New Eastern Europe

5.12.2017

Why Belarus’s Leader Rejected a Long-Awaited Invitation to Brussels

Alexander Lukashenko, who used to take offense at not being invited to the Eastern Partnership summits, declined an invitation to last month’s summit. This clearly demonstrates that the initiative has lost its value even in the eyes of its members, but it doesn’t mean that closer cooperation is impossible for Belarus and the EU. Both parties are simply coming to the realization that quick breakthroughs won’t happen.
22.11.2017

The Transnistrian Deadlock: Resolution Impalpable, War Improbable

The conflict in Transnistria is far from both resolution and explosion. Convergence of international players’ interests in maintaining peace and high levels of connectivity between the Moldova and Transnistria has resulted in stability. But a conflict management strategy that relies upon a sub-optimal equilibrium is hardly enough—more needs to be done to prepare for a settlement in the long term.
27.10.2017

Croatia: Moscow’s New Ally, or a Brief Fling?

Despite a large-scale visit by the Croatian leadership to Russia, we shouldn’t expect breakthroughs in bilateral collaboration, or to see Croatia turn into a close Russian ally. Sanctions, falling oil prices, and long-term stagnation in both countries can’t be overcome by presidential meetings, and real economic ties between the two countries are still modest.
26.10.2017

The Instability Game: Easing Tensions Between Russia and the West in Moldova

To prevent further escalation, international actors should not play into Moldova’s divides. They must stop seeing Moldovan politicians as either friends or foes, and instead promote greater competition in the country’s politics. Otherwise, while pursuing their own geopolitical interests, Russia and the EU could both fall victim to manipulation by local politicians.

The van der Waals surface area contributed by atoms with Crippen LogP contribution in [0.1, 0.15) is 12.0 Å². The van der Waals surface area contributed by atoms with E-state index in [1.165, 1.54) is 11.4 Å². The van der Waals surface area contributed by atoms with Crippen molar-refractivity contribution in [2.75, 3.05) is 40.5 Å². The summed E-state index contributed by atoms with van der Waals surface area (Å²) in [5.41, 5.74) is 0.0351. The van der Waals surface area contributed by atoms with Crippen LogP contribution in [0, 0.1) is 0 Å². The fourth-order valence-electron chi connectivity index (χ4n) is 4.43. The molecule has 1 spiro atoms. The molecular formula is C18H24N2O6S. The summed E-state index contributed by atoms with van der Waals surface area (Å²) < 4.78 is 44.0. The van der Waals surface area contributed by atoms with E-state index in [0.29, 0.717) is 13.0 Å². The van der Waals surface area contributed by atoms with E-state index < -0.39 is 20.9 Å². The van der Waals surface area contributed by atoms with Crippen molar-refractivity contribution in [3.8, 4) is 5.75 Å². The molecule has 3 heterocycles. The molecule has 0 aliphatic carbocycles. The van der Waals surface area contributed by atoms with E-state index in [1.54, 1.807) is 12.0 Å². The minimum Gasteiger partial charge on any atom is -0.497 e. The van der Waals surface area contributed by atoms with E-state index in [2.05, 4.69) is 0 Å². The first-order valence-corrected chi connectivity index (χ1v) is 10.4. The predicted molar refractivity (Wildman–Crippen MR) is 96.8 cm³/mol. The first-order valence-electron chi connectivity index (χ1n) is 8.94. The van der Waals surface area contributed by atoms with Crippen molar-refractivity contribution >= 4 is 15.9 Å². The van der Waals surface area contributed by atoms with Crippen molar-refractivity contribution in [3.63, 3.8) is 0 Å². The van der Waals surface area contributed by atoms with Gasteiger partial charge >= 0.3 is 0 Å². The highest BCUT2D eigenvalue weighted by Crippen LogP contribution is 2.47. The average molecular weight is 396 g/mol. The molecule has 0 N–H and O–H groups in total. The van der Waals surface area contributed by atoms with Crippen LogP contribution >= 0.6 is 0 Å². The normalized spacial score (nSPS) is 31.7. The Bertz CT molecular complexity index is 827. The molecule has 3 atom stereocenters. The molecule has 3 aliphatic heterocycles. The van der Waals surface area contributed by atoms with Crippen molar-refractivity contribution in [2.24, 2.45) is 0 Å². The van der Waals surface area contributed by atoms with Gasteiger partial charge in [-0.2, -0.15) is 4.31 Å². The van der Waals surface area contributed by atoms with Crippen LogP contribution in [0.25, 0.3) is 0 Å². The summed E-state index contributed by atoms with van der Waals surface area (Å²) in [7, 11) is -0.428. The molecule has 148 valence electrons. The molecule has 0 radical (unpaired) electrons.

14.09.2017

Who Benefits from the Russian-Belarusian War Games?

Despite all the reputational risks posed by its war games with Russia, Minsk is trying to reap diplomatic benefits from them. The Belarusian military can show Western observers that Minsk’s guarantees can be trusted. On the other hand, it can convince Moscow that the country isn’t “going down the Ukrainian route,” because it isn’t afraid, despite the West’s concerns, to carry out major exercises with Russian forces.
7.08.2017

Never Sans Sheriff: Consolidating Power in Transdniestria

Former president Yevgeny Shevchuk’s flight from Tiraspol may signal the culmination of Sheriff’s consolidation of power in Transdniestria, giving the country’s leaders a chance to devise a strategic development program for the first time in twenty years.
12.07.2017

The Boundaries of Friendship: Russia’s Border Dispute with Belarus

The dispute over newly established security zones on the Russia-Belarus border reveals that Moscow no longer sees Minsk as a reliable defense partner.
13.06.2017

Moscow’s Man in Moldova

Moscow’s support for Moldovan President Igor Dodon doesn’t mean that it is trying to pull Chisinau away from the EU. The Kremlin realizes that its options in Moldova have become more limited in recent years, and it has tempered its expectations accordingly. Now, the Kremlin is trying to find a way to let Moldova enjoy free trade agreements with both the EU and the CIS.
31.05.2017

Fanning the Flames in Macedonia

The main cause of the latest crisis in Macedonia is neither Russia’s machinations nor enmity between ethnic Albanians and ethnic Macedonians: it is the EU’s unfulfilled promise that Macedonia has a European future.
6.04.2017

A Refreeze in Minsk: Combining Crackdown With International Convergence

The West’s reaction to the crackdown on protests in Belarus has so far been muted. Brussels noticed that Belarusian siloviki showed at least some restraint in their response, which indicates that all is not lost. Western diplomats don’t want to throw away years of progress toward convergence with Minsk because of something that could be written off as a brief spark of rage.
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